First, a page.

California Woman is “Grandmother” to Kindergarteners Developing Reading Skills

Daily Point of Light # 6524 May 22, 2019

As an AARP Experience Corps tutor, Cadie Marotta is sharing a lifetime of knowledge with the youngest minds in her community.

Assigned to Earl Warren Elementary School in the Sacramento, California school district, where less than one-third of 3rd-grade students meet or exceed language arts standards, starting pre-fluency skills with children at an early age is crucial, Cadie says. The 69-year-old, who worked for the state before retiring, is tutoring kindergarten students so that they develop reading skills and hopefully, she says, cultivate a love for reading that will carry them through their academic careers. In addition, Cadie is a valued presence in the classroom, where increasing classroom sizes means that not every child can receive the extra attention they sometimes need.

Making a lasting impact on the newest generation and contributing to her community’s ability to thrive,
Cadie is spending more than 100 hours in the classroom annually, and is today’s Daily Point of Light award honoree. Points of Light spoke to Cadie to learn more about her volunteerism.

What inspires you to volunteer?
I was a single mom to my kids. My son had learning disabilities and struggled through school. I saw how hurtful it was for him to not be able to learn as quickly as his sister, and it was important for me to help support children like him in the community, now that I have a chance to give back.

Describe your role with as an Experience Corps tutor at Earl Warren Elementary.
Through the AARP Experience Corps, which is managed in Sacramento by the Sacramento Chinese Community Service Center, I work with a handful of children who are new readers and need some extra help. Some kids are coming into kindergarten without nursery school, and some don’t speak English. They face a lot of challenges. I’ll meet with the students in groups of 2 or 3, and we work on vocabulary, sight words, sentence segmenting. We integrate games into the program, it’s one of the most fulfilling things I’ve done in my life. I also volunteer in the classroom by assisting the teacher, and help to give individualized attention to kids that need it. If one of the kids needs help with math, or their ABC’s, they know they can come to me.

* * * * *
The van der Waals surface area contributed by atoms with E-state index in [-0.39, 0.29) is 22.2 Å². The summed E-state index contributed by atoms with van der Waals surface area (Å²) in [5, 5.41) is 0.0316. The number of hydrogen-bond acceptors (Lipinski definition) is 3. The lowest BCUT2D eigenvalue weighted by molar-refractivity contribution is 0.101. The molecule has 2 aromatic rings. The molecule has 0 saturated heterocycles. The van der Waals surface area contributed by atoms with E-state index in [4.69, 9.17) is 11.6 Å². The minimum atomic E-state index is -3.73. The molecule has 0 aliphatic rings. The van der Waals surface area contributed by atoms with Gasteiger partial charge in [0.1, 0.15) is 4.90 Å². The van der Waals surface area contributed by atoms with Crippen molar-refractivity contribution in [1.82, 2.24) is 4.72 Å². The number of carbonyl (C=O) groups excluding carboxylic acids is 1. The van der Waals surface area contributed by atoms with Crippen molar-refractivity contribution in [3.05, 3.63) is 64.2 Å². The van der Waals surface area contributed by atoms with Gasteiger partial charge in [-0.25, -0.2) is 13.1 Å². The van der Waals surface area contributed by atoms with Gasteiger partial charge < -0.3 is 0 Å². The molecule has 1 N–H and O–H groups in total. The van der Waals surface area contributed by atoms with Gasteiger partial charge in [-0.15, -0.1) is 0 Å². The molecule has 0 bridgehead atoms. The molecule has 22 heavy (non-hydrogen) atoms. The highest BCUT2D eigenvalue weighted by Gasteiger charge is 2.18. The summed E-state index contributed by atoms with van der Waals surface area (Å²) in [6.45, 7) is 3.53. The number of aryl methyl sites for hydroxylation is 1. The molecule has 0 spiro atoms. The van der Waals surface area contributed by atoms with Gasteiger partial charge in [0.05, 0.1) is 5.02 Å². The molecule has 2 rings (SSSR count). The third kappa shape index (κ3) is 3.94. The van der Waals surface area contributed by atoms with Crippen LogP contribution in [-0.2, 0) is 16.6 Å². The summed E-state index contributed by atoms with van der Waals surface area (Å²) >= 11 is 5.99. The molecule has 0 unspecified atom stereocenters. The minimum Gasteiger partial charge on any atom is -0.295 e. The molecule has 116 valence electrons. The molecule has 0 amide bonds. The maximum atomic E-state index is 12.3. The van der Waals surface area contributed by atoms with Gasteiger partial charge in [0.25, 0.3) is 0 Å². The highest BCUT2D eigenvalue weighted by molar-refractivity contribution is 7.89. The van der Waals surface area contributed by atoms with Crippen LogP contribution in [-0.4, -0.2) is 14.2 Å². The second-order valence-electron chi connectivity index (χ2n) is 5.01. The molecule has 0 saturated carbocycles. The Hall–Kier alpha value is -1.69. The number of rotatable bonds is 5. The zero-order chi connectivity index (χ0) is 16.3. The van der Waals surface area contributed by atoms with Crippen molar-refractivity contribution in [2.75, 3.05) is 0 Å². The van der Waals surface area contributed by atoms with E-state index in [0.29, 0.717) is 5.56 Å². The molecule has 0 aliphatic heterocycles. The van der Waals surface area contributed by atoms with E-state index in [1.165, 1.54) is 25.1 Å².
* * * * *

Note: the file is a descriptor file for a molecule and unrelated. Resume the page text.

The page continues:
Cadie Marrotta Daily Point of Light Award Honoree 6524
Cadie tutors kindergarten students so that they develop reading skills and hopefully, she says, cultivate a love for reading that will carry them through their academic careers./Courtesy Cadie Marotta

What’s your life motto?
‘It could be worse.’ I’m very grateful for the fact that I’m economically comfortable thanks to many, many years of hard work, and I’m relatively healthy. I’m grateful I have the resources to do this volunteer work.

What have you learned through your experiences as a volunteer?
Initially, I was really nervous to go into a classroom because I’d never worked one-on-one with little kids. I’d raised my own kids, but I was also working full-time while doing so. Through this volunteerism, I’ve learned that I really have resources of patience that I didn’t think I had. I have a sense of fun with them that I didn’t get a chance to experience with my own kids. I’m kind of like a pseudo grandparent. They all come to ‘Miss M’ and I get hugs. When they’re lining up to leave for the day, I’ll say, ‘see you later, alligator,’ and they finally learned to say, ‘after awhile, crocodile” (laughs).

What does it mean to know you’re helping other people?
As part of each tutoring session, I read from a variety of children’s literature and poetry to share my excitement and love of reading with my students. It is a extraordinary feeling when I know I’ve read a book that really engaged my students, and when they hang over my shoulder to see what comes next. And I now know more about dinosaurs and dragons than I ever thought I would.

Share one personal story with me from your volunteerism.
One little boy, he’s one of my wild men. He’s tends to challenge authority. He’s finally starting to work with me. One day, we worked with Legos for an activity, and he put together a very well planned building. I told him, ‘Jayden, you have a very logical mind.’ He said, ‘what’s that?’ I said, ‘you figure things out.’ He looked surprised. I told him he could be an engineer! And he had a startled look on his face. I think I put a little bug in his mind. Now I remind him each day that he has a logical mind. With little people, you never know what key thing or experience will stick in their head, or what will spark their imagination. Anything I do, or teach them, may turn out to be an impactful experience that they take with them in life.

What do you want people to learn from your story?
It doesn’t matter how long you spend volunteering. I do it out of love, so I spend scheduled time in the classroom each week, but whatever volunteer hours are put in, I think they’re valuable. Volunteerism as a goal is important in itself regardless of whether people are volunteering with children, old people or teenagers. It is all important, and it all counts.

How can readers help?
Please check out AARP’s Experience Corps website for more information:

Do you want to make a difference in your community like Cadie Marotta? Click for local volunteer opportunities.


Marlena Baldacci